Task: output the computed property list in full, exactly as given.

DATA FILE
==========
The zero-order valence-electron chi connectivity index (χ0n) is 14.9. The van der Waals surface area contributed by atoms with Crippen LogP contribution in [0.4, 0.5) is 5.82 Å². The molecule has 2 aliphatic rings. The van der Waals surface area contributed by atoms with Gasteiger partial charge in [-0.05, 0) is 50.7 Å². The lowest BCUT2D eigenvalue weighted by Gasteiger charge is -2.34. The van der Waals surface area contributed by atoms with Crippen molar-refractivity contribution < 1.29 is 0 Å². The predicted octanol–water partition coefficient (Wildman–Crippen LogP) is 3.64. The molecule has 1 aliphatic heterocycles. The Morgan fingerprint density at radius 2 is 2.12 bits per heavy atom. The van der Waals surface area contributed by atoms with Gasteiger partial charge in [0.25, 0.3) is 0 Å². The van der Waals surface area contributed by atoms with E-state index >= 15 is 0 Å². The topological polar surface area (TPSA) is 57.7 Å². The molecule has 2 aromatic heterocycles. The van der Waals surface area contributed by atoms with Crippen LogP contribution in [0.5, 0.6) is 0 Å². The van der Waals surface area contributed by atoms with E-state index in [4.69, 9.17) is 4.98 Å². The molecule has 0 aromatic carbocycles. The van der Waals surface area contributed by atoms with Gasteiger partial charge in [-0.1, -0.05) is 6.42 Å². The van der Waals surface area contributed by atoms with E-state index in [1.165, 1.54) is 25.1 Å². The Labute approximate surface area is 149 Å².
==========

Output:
The zero-order valence-electron chi connectivity index (χ0n) is 14.9. The van der Waals surface area contributed by atoms with Crippen LogP contribution in [0.4, 0.5) is 5.82 Å². The molecule has 2 aliphatic rings. The van der Waals surface area contributed by atoms with Gasteiger partial charge in [-0.05, 0) is 50.7 Å². The lowest BCUT2D eigenvalue weighted by Gasteiger charge is -2.34. The van der Waals surface area contributed by atoms with Crippen molar-refractivity contribution < 1.29 is 0 Å². The predicted octanol–water partition coefficient (Wildman–Crippen LogP) is 3.64. The molecule has 1 aliphatic heterocycles. The Morgan fingerprint density at radius 2 is 2.12 bits per heavy atom. The van der Waals surface area contributed by atoms with Gasteiger partial charge in [0.25, 0.3) is 0 Å². The van der Waals surface area contributed by atoms with E-state index >= 15 is 0 Å². The topological polar surface area (TPSA) is 57.7 Å². The molecule has 2 aromatic heterocycles. The van der Waals surface area contributed by atoms with Crippen LogP contribution in [0.5, 0.6) is 0 Å². The van der Waals surface area contributed by atoms with E-state index in [4.69, 9.17) is 4.98 Å². The molecule has 0 aromatic carbocycles. The van der Waals surface area contributed by atoms with Gasteiger partial charge in [-0.1, -0.05) is 6.42 Å². The van der Waals surface area contributed by atoms with E-state index in [1.165, 1.54) is 25.1 Å². The Labute approximate surface area is 149 Å².